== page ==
This weekend I spent a couple of days in London. It really is one of my favorite cities and also one that I by now know my way around pretty well. That means a visit is pretty relaxed. One of the nights we went to see the movie Religulous by Bill Maher. It is an entertaining movie, that doesn’t quite however make it’s message of religion being ridiculous fully believable. However, whatever you think about religin Bill Maher in the mvie had one comment that really stuck with me – that we (ad in most people living in america and europe) have the luxury of having choice. We don’t have to stick to our beliefs. We don’t have to stick with one job all our lives. And the list goes on …
One choice that we also have is to eat meat or not. I usually don’t go around preaching vegetarianism (even though I will happily spread the idea if people ask) however an article I read in Economist today got me in the mood to share. According to the article we are now potentially quite close to the limits of what our ecosystems can handle in the terms of our water usage. Agriculture is one of the main users of water, using 70-80%. These needs are set to increase, due to in part to population growth but also to a large extent change in diet.
As more and more people get increasingly prosperous they also have the possibility to eat more meat. This has a huge impact on water consumption – producing a kg of wheat takes about 1000 liters of water, whereas a kg of meat requires a whopping 15 000 liters (and wheat has a higher energy contents!). For us who belong to the “top end” of the increasingly prosperous (in global comparison – so that means mostly everyone in western europe) we have a choice, and all too often we use that choice to consume much more of the latter than what is either healthy or reasonable. Even though you don’t have to go completely veggie – why not cut down meat to one or a couple of days a week? Beyond saving water, you’re also impacting your co2 emissions and improving your health.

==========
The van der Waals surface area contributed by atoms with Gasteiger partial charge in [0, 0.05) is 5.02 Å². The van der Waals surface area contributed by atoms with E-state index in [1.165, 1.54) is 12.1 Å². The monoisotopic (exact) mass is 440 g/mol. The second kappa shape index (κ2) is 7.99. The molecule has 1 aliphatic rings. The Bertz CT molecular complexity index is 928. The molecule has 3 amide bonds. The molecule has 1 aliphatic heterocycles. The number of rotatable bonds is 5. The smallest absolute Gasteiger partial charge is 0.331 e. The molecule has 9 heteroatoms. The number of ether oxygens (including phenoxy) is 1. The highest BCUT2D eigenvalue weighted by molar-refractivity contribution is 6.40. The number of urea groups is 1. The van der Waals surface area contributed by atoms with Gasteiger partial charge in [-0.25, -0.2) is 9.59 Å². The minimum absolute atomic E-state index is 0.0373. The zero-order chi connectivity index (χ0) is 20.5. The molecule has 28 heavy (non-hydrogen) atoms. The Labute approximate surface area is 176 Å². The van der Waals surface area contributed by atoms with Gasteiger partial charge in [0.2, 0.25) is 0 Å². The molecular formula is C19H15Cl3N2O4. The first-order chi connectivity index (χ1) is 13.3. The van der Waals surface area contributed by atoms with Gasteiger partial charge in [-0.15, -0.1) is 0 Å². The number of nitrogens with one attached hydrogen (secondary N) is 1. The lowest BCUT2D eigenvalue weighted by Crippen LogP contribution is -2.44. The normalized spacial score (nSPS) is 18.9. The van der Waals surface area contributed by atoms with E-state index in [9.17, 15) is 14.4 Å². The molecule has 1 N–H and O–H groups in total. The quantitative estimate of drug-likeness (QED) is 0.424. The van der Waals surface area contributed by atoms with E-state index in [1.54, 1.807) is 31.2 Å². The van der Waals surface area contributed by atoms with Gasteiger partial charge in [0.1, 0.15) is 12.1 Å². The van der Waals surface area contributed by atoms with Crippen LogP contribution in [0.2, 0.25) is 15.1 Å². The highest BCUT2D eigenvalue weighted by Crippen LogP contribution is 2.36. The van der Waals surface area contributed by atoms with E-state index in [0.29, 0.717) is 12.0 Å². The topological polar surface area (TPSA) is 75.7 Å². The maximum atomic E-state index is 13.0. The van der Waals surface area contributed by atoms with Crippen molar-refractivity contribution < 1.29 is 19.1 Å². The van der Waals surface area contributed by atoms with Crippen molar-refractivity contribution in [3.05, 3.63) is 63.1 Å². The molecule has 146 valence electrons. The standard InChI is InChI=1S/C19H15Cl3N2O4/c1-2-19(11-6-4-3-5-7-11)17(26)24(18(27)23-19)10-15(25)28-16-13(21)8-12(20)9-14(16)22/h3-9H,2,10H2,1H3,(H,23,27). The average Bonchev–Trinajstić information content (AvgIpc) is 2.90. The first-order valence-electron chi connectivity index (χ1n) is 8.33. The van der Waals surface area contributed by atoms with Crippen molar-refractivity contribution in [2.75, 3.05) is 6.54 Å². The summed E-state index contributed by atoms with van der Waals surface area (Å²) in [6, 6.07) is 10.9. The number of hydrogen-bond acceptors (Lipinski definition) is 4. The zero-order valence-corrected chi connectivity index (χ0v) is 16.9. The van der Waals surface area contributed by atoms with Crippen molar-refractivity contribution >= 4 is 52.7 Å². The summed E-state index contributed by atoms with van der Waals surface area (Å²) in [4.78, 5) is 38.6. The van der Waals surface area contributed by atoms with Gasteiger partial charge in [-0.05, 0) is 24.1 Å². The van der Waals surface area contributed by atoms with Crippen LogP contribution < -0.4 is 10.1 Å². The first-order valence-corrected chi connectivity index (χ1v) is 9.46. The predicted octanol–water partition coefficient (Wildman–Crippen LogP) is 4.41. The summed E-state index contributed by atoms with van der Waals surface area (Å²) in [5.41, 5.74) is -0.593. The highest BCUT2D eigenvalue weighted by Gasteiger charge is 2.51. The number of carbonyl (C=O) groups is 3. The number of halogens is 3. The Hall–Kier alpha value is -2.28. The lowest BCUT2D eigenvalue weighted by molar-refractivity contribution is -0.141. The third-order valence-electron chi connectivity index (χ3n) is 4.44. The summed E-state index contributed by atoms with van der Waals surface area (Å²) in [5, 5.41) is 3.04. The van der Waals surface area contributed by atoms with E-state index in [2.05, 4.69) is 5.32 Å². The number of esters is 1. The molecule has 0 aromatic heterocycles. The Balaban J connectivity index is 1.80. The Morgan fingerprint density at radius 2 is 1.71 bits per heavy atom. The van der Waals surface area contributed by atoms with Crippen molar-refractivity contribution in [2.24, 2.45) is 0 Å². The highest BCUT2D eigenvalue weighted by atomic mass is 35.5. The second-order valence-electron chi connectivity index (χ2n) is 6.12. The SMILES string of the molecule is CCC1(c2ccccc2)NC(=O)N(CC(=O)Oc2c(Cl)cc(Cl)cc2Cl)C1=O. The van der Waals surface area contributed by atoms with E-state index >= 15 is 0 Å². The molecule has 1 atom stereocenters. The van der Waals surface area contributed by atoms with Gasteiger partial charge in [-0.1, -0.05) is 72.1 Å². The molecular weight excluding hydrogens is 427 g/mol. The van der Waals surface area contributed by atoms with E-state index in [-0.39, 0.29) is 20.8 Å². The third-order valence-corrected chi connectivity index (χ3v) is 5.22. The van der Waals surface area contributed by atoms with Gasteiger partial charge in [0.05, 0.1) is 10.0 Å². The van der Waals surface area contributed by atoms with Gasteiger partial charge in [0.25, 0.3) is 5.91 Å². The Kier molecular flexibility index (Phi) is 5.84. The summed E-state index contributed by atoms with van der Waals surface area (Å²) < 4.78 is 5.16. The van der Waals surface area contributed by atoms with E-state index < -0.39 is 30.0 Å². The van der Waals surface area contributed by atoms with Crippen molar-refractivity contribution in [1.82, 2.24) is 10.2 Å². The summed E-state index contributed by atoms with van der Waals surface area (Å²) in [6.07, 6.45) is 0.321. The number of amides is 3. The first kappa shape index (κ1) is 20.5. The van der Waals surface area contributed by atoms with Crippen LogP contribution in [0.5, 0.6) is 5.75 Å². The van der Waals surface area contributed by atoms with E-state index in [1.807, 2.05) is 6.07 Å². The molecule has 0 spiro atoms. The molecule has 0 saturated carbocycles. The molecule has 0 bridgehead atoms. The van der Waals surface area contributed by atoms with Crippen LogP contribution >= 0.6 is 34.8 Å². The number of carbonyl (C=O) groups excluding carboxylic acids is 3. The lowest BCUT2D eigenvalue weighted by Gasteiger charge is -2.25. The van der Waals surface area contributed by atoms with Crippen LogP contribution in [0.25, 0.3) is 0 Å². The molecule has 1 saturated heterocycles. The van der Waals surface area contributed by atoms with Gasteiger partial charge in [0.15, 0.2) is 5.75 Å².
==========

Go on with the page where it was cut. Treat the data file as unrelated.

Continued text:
This is just one of the many areas where I (and many who will read this) have the luxury of the choice. We can live perfectly healthy lives (even more so in fact) with vegetarian diets and lower our environmental impact drastically. So, why not use that luxury?